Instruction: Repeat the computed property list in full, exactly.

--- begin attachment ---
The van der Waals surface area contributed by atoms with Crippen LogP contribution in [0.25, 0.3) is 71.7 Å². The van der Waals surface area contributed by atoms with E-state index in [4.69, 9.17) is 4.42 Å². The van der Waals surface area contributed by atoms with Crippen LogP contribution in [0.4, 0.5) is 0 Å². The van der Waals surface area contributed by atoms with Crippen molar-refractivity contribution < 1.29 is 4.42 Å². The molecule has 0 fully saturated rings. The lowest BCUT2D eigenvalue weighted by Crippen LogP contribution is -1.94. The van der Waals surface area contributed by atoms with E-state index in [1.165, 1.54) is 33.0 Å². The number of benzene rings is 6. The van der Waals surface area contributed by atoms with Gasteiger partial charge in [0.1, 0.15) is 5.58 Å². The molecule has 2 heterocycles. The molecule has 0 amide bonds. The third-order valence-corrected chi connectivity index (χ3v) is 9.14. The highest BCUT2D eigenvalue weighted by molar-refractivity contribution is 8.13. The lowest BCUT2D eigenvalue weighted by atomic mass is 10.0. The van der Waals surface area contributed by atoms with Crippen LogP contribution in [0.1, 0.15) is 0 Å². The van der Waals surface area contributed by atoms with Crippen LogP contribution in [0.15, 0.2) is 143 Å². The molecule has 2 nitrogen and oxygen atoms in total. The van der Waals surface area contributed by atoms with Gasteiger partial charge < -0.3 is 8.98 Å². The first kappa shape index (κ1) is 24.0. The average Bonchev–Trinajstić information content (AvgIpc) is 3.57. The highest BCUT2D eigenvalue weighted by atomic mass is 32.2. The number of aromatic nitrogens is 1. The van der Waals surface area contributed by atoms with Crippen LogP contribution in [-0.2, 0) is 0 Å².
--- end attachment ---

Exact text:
The van der Waals surface area contributed by atoms with Crippen LogP contribution in [0.25, 0.3) is 71.7 Å². The van der Waals surface area contributed by atoms with E-state index in [4.69, 9.17) is 4.42 Å². The van der Waals surface area contributed by atoms with Crippen LogP contribution in [0.4, 0.5) is 0 Å². The van der Waals surface area contributed by atoms with Crippen molar-refractivity contribution < 1.29 is 4.42 Å². The molecule has 0 fully saturated rings. The lowest BCUT2D eigenvalue weighted by Crippen LogP contribution is -1.94. The van der Waals surface area contributed by atoms with E-state index in [1.165, 1.54) is 33.0 Å². The number of benzene rings is 6. The van der Waals surface area contributed by atoms with Gasteiger partial charge in [0.1, 0.15) is 5.58 Å². The molecule has 2 heterocycles. The molecule has 0 amide bonds. The third-order valence-corrected chi connectivity index (χ3v) is 9.14. The highest BCUT2D eigenvalue weighted by molar-refractivity contribution is 8.13. The lowest BCUT2D eigenvalue weighted by atomic mass is 10.0. The van der Waals surface area contributed by atoms with Crippen LogP contribution in [0.1, 0.15) is 0 Å². The van der Waals surface area contributed by atoms with Crippen LogP contribution in [0.15, 0.2) is 143 Å². The molecule has 2 nitrogen and oxygen atoms in total. The van der Waals surface area contributed by atoms with Gasteiger partial charge < -0.3 is 8.98 Å². The first kappa shape index (κ1) is 24.0. The average Bonchev–Trinajstić information content (AvgIpc) is 3.57. The highest BCUT2D eigenvalue weighted by atomic mass is 32.2. The number of aromatic nitrogens is 1. The van der Waals surface area contributed by atoms with Crippen LogP contribution in [-0.2, 0) is 0 Å².